To the Kursk Salient. Soviet infantry and tanks on their way to the front.

The Soviet command faced a dilemma: to attack or to assume defence? All the options and every scenario had been thoroughly examined. It was the collective wisdom, the creative work of experienced, seasoned during two years of the war military commanders and staffs, from the front level to the Supreme Command, that helped to adopt the only proper solution. While analyzing intelligence data on the enemy's preparations, fronts, General Staff and the General Headquarters gradually came to the idea of switching to a deliberate defense. That issue had been discussed many times in late March and early April at the State Defence Committee and the General Headquarters. We discussed the issue thoroughly and comprehensively by telephone with Deputy Supreme Commander G. K. Zhukov, who was on the Kursk Salient, at the headquarters of the Voronezh Front. As a result, on April 8th, G. K. Zhukov sent to the Supreme Commander a detailed report assessing the situation, and outlining considerations for the plan of action in the Kursk Salient. There, in particular, he noted:

I do not believe it is necessary for our forces to mount a preventive offensive in the next few days. It will be better if we wear the enemy out in defensive action, destroy his tanks, and then, taking in fresh reserves, by going over to an all-out offensive we will finish off the enemy's main grouping. [50]

I happened to be with J. V. Stalin when he received that report. The Supreme Commander knew that the General Staff shared the Zhukov's view. After reading Zhukov's report, Stalin said: It is necessary to consult with the commanders of the fronts, and he ordered to seek the opinion of the fronts.

Stalin asked the General Staff to summon a special meeting to discuss the plan for the summer campaign of 1943. He called N. F. Vatutin and K. K. Rokossovsky himself, asking them to present before April 12th an assessment of the front-line situation and a plan for upcoming activities of the fronts. In their reports commanders communicated that with regard of the enemy forces and their intentions of their opinion coincided with the opinion of G. K. Zhukov and the General Staff. As to the action plan of the troops, the command and headquarters of the Central Front called for combined efforts of the Western, Bryansk, and Central fronts to destroy the enemy's Orel, while it was still not prepared for the attack, and thereby prevent the enemy from using it to strike through Livny to Kastornoye simultaneously with an attack from Belgorod. [51] The command of the Voronezh Front evaluated only the intentions of the enemy. [52]

On April 12th in the evening a meeting was held at General Headquarters, which was attended by J. V. Stalin, G. K. Zhukov who came from the Voronezh Front, I and the Deputy Chief of General Staff A. I. Antonov. There was made a provisional decision on deliberate defence. Stalin worried, and he did not conceal it, whether our troops would withstand the strike of large masses of the fascist tanks.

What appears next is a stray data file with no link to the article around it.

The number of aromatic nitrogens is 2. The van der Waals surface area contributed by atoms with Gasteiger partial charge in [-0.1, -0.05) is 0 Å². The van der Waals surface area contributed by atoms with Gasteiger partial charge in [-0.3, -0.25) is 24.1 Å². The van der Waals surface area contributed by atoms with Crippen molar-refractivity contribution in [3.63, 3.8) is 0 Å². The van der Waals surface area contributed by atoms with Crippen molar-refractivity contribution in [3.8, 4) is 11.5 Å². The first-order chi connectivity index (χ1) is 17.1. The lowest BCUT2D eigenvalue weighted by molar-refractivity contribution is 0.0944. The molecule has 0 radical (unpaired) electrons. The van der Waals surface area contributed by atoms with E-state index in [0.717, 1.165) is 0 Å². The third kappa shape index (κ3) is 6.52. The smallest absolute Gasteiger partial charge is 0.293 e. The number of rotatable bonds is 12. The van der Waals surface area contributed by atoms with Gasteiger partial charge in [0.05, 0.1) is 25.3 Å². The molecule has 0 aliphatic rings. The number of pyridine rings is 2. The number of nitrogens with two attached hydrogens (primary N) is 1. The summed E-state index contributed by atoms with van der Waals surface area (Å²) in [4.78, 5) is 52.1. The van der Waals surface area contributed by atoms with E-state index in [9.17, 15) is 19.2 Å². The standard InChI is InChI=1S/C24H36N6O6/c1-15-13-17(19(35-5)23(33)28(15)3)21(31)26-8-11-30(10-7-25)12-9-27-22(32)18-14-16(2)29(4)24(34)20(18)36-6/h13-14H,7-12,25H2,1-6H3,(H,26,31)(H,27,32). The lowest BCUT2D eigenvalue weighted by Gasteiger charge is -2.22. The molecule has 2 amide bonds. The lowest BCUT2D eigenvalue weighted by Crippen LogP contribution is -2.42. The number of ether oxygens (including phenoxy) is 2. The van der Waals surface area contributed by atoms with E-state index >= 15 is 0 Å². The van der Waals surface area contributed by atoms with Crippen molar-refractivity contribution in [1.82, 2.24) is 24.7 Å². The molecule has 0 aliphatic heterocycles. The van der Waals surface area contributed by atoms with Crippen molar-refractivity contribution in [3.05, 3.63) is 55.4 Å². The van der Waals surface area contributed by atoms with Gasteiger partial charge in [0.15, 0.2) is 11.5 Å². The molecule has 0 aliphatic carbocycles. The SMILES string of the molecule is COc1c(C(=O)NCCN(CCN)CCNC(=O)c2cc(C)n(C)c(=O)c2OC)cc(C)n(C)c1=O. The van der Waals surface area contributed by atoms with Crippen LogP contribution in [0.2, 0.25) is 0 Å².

However, it was not 1941 any more. The Red Army had been hardened in battles, gained tremendous combat experience, was well armed and had excellent military equipment. Now the fascists were afraid of us. And the waverings were brushed aside. Careful analysis of the situation, and anticipation of events led to the correct conclusion: the main effort must be concentrated to the north and south of Kursk in order to exhaust the enemy there in a defensive battle, and then go on the offensive and make the enemy routed. Later on the Red Army was meant to unfold a general offensive, dealing main blows in the direction of Kharkov, Poltava and Kiev. Incidentally, the meeting foresaw also another course of action: to move Soviet troops into action in the event if the fascist command did not take any offensive at Kursk in the near future and postponed it till a later date.

Following the decision of deliberate defence with the subsequent transition to the offensive, there started a comprehensive and thorough preparation for the upcoming action. Simultaneously continued reconnaissance of the forces and intentions of the enemy; in result the Soviet command knew pretty accurately what was the time-frame of the enemy attack, which Hitler postponed three times. Speaking here on the plan of the battle of Kursk, I would like to stress two points.

First, the fact that this plan was the central part of an overall strategic plan, adopted by the General Headquarters for the 1943 summer-autumn campaign; and second, that the highest organs of the strategic leadership - the Supreme Command and the General Staff - played the decisive role in the development of that plan. Until recently, the issue of planning and preparing for the Battle of Kursk was not covered entirely accurately in military and historical literature, both scientific and especially memoiristic - wittingly or unwittingly, the big creative and organizational activity of the General Headquarters, and its working body - the General Staff, has been played down, while the role of front-line instances, and especially the military council of the Voronezh Front, was exaggerated. These distortions, in my opinion, resulted from the fact that authors who spoke on this issue, for a long time had no access to the documents which fully cover the planning of the Battle of Kursk. In addition, a number of important details generally has not been reflected in any documents, as they were discussed at the highest offices in a narrow circle of persons who controlled the preparation for the Battle of Kursk. This applies, apart from J. V. Stalin, to G. K. Zhukov, A. I. Antonov, the author of these lines, and some other comrades during the war years working at the State Defence Committee, General Headquarters, and the General Staff.